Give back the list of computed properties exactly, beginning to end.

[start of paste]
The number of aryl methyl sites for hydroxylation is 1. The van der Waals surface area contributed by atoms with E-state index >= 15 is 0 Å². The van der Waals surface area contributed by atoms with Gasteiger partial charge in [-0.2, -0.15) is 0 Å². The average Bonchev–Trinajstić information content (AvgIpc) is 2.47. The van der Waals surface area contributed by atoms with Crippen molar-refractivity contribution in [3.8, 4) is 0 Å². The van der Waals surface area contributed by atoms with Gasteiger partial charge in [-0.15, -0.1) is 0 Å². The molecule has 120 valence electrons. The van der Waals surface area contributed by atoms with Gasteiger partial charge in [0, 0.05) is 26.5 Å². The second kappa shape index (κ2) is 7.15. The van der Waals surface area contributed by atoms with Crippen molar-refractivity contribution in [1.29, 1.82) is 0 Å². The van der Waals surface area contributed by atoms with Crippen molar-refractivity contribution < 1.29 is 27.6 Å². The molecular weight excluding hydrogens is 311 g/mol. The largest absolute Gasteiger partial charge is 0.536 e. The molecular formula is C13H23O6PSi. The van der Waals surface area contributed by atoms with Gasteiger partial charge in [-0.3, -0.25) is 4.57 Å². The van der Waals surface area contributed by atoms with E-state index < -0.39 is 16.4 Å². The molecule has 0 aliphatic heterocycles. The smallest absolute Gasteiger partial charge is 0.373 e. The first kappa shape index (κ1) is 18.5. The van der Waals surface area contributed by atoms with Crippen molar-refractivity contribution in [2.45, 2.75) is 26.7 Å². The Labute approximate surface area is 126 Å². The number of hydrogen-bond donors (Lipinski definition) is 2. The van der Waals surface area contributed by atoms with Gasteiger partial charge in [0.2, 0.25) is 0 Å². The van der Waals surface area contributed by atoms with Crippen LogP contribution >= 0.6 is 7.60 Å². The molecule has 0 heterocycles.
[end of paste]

The number of aryl methyl sites for hydroxylation is 1. The van der Waals surface area contributed by atoms with E-state index >= 15 is 0 Å². The van der Waals surface area contributed by atoms with Gasteiger partial charge in [-0.2, -0.15) is 0 Å². The average Bonchev–Trinajstić information content (AvgIpc) is 2.47. The van der Waals surface area contributed by atoms with Crippen molar-refractivity contribution in [3.8, 4) is 0 Å². The van der Waals surface area contributed by atoms with Gasteiger partial charge in [-0.15, -0.1) is 0 Å². The molecule has 120 valence electrons. The van der Waals surface area contributed by atoms with Gasteiger partial charge in [0, 0.05) is 26.5 Å². The second kappa shape index (κ2) is 7.15. The van der Waals surface area contributed by atoms with Crippen molar-refractivity contribution in [1.29, 1.82) is 0 Å². The van der Waals surface area contributed by atoms with Crippen molar-refractivity contribution < 1.29 is 27.6 Å². The molecular weight excluding hydrogens is 311 g/mol. The largest absolute Gasteiger partial charge is 0.536 e. The molecular formula is C13H23O6PSi. The van der Waals surface area contributed by atoms with Gasteiger partial charge in [-0.3, -0.25) is 4.57 Å². The van der Waals surface area contributed by atoms with E-state index < -0.39 is 16.4 Å². The molecule has 0 aliphatic heterocycles. The smallest absolute Gasteiger partial charge is 0.373 e. The first kappa shape index (κ1) is 18.5. The van der Waals surface area contributed by atoms with Crippen molar-refractivity contribution in [2.45, 2.75) is 26.7 Å². The Labute approximate surface area is 126 Å². The number of hydrogen-bond donors (Lipinski definition) is 2. The van der Waals surface area contributed by atoms with Gasteiger partial charge in [0.2, 0.25) is 0 Å². The van der Waals surface area contributed by atoms with Crippen LogP contribution >= 0.6 is 7.60 Å². The molecule has 0 heterocycles.